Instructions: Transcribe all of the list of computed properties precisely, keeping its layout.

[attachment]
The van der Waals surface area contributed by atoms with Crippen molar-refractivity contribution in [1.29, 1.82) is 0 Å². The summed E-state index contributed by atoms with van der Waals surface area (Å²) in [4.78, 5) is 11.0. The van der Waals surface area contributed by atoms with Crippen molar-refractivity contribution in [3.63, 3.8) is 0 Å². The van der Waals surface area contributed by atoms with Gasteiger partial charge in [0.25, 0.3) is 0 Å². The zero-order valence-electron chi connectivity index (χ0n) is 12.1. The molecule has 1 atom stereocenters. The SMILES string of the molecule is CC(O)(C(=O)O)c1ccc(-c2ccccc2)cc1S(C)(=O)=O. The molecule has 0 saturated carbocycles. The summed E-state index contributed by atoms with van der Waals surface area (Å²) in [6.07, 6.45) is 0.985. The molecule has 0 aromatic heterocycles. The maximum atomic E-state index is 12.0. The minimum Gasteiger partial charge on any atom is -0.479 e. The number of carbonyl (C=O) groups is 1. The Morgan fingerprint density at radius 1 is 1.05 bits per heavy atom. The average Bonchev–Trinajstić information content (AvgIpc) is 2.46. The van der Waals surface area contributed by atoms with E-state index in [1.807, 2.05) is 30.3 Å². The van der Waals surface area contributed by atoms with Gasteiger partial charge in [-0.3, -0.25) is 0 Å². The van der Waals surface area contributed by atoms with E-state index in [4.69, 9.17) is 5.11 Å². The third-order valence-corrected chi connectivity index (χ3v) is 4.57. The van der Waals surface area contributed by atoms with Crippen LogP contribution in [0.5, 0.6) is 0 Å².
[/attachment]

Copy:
The van der Waals surface area contributed by atoms with Crippen molar-refractivity contribution in [1.29, 1.82) is 0 Å². The summed E-state index contributed by atoms with van der Waals surface area (Å²) in [4.78, 5) is 11.0. The van der Waals surface area contributed by atoms with Crippen molar-refractivity contribution in [3.63, 3.8) is 0 Å². The van der Waals surface area contributed by atoms with Gasteiger partial charge in [0.25, 0.3) is 0 Å². The zero-order valence-electron chi connectivity index (χ0n) is 12.1. The molecule has 1 atom stereocenters. The SMILES string of the molecule is CC(O)(C(=O)O)c1ccc(-c2ccccc2)cc1S(C)(=O)=O. The molecule has 0 saturated carbocycles. The summed E-state index contributed by atoms with van der Waals surface area (Å²) in [6.07, 6.45) is 0.985. The molecule has 0 aromatic heterocycles. The maximum atomic E-state index is 12.0. The minimum Gasteiger partial charge on any atom is -0.479 e. The number of carbonyl (C=O) groups is 1. The Morgan fingerprint density at radius 1 is 1.05 bits per heavy atom. The average Bonchev–Trinajstić information content (AvgIpc) is 2.46. The van der Waals surface area contributed by atoms with E-state index in [1.807, 2.05) is 30.3 Å². The van der Waals surface area contributed by atoms with Gasteiger partial charge in [-0.3, -0.25) is 0 Å². The van der Waals surface area contributed by atoms with E-state index in [4.69, 9.17) is 5.11 Å². The third-order valence-corrected chi connectivity index (χ3v) is 4.57. The van der Waals surface area contributed by atoms with Crippen LogP contribution in [0.5, 0.6) is 0 Å².